Commissioner Tim Smith, among the city's most vocal advocates for saving historic structures, recently asked for research into local landmarks like the Yankee Clipper Hotel and the Floridian Restaurant. And while he says he'd be happy to see Victoria Park or any other older neighborhood in his district win better protection, he's waiting for his constituents to organize around the issue. "There may be other ways to do it other than declaring areas historic with the same restrictions as Sailboat Bend," Smith says. "But I tell you, if that neighborhood was in favor of it and they wanted to do it, I'd give it strong consideration."

To demolish or update a historic structure in Fort Lauderdale, a developer must request a Certificate of Appropriateness for Alteration, Modification, or Demolition. The City Commission votes on whether to approve the changes to the property. In March, the commission approved four applications to alter and issued permits to demolish three historic structures in Sailboat Bend.

Four years ago, Victoria Park resident George Hunker and his neighbors on 17th Road, a narrow alley lined with eight tiny wood-frame bungalows built in the 1920s, applied for historical designation. The city granted it for each property. A good thing, says the white-bearded Hunker, because too many old homes in the neighborhood have already been lost. He doesn't welcome the new development. "I'm not pleased at all," he says, "because it won't be Victoria Park anymore. It'll be Boca."

Wright doesn't like the idea of historical protection for Victoria Park.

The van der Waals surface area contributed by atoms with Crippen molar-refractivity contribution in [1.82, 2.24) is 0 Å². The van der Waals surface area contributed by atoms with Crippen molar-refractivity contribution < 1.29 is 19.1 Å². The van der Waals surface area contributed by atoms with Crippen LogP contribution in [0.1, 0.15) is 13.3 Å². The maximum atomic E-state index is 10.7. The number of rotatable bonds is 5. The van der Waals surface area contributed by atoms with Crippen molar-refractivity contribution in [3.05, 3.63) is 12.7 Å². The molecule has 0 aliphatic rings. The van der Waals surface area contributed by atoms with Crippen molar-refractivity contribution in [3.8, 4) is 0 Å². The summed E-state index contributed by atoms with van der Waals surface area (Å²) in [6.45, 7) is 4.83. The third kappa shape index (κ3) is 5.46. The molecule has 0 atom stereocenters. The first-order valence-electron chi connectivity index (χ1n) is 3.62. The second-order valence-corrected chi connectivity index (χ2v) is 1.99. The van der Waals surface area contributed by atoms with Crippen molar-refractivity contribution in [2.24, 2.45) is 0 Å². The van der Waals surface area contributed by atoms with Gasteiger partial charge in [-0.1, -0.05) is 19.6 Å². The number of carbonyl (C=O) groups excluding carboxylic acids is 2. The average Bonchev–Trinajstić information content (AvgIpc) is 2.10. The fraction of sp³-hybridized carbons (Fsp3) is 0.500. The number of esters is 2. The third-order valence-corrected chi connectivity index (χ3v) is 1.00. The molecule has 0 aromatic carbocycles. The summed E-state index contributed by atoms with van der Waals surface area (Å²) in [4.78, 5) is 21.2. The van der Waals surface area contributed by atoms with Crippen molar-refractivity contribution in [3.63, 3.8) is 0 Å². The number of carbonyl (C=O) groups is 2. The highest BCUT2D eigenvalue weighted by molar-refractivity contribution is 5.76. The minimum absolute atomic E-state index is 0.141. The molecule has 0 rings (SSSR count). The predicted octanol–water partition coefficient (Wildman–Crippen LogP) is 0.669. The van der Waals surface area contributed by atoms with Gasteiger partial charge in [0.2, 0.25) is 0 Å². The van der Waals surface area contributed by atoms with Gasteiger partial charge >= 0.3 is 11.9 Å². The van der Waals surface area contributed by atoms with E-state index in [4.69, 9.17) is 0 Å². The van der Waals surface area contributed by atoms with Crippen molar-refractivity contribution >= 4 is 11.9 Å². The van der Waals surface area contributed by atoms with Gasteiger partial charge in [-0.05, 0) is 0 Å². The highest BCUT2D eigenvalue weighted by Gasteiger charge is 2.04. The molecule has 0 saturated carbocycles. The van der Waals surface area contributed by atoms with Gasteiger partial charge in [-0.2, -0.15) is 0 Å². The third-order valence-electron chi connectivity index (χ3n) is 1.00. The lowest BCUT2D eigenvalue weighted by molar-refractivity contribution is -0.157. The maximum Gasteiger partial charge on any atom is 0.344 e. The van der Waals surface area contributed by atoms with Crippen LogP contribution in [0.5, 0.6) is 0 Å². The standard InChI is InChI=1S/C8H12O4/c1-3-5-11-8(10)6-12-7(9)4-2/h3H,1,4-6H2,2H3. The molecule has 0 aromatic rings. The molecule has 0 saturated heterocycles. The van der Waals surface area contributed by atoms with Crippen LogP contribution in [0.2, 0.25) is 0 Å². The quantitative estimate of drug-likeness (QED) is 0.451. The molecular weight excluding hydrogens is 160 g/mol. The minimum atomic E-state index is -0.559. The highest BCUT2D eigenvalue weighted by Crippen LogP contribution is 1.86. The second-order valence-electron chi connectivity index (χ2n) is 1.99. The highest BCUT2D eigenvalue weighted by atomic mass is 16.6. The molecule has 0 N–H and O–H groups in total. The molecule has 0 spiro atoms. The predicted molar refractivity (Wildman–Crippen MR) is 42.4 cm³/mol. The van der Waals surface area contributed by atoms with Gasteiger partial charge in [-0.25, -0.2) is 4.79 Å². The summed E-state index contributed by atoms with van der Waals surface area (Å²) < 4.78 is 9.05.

"I think there'd be massive wrangling about what constitutes 'historical.' And I think anything that deprives anybody of their right of usage is against the law. You get into the issue of stepping on somebody's right to do what they are allowed to do with the land that they own, and I don't think that's appropriate. You shouldn't go there, if you follow what I'm saying."


Anyone bemoaning the fate of Victoria Park should look to the example of Sailboat Bend. In the mid-1990s, a majority of Sailboat Bend residents voted and took steps to designate the area as a historic district. After a lengthy process, the city passed a preservation ordinance that strictly limits what can be demolished and constructed in the neighborhood as well as what alterations can be made to existing structures. Any such proposed changes must be brought before the Historic Preservation Board. The old swing bridge on the North Fork of the New River is operated manually. An operator leaves the tiny shack (built in 1925), slowly ambles to the middle of the bridge, and moves the lever that turns the bridge from a turntable in the middle of the river. Boats can travel up the river as far as Broward Boulevard, and cars can drive across from Sailboat Bend into Riverside Park. Both neighborhoods contain an eclectic blend of some of Fort Lauderdale's oldest homes. Riverfront estates, 1970s-era flophouse apartments, rickety convenience stores, and pine-hewn homes with guest cottages peek from bougainvilleaed back yards and large lots overgrown with palms, pines, vines, and saw palmetto.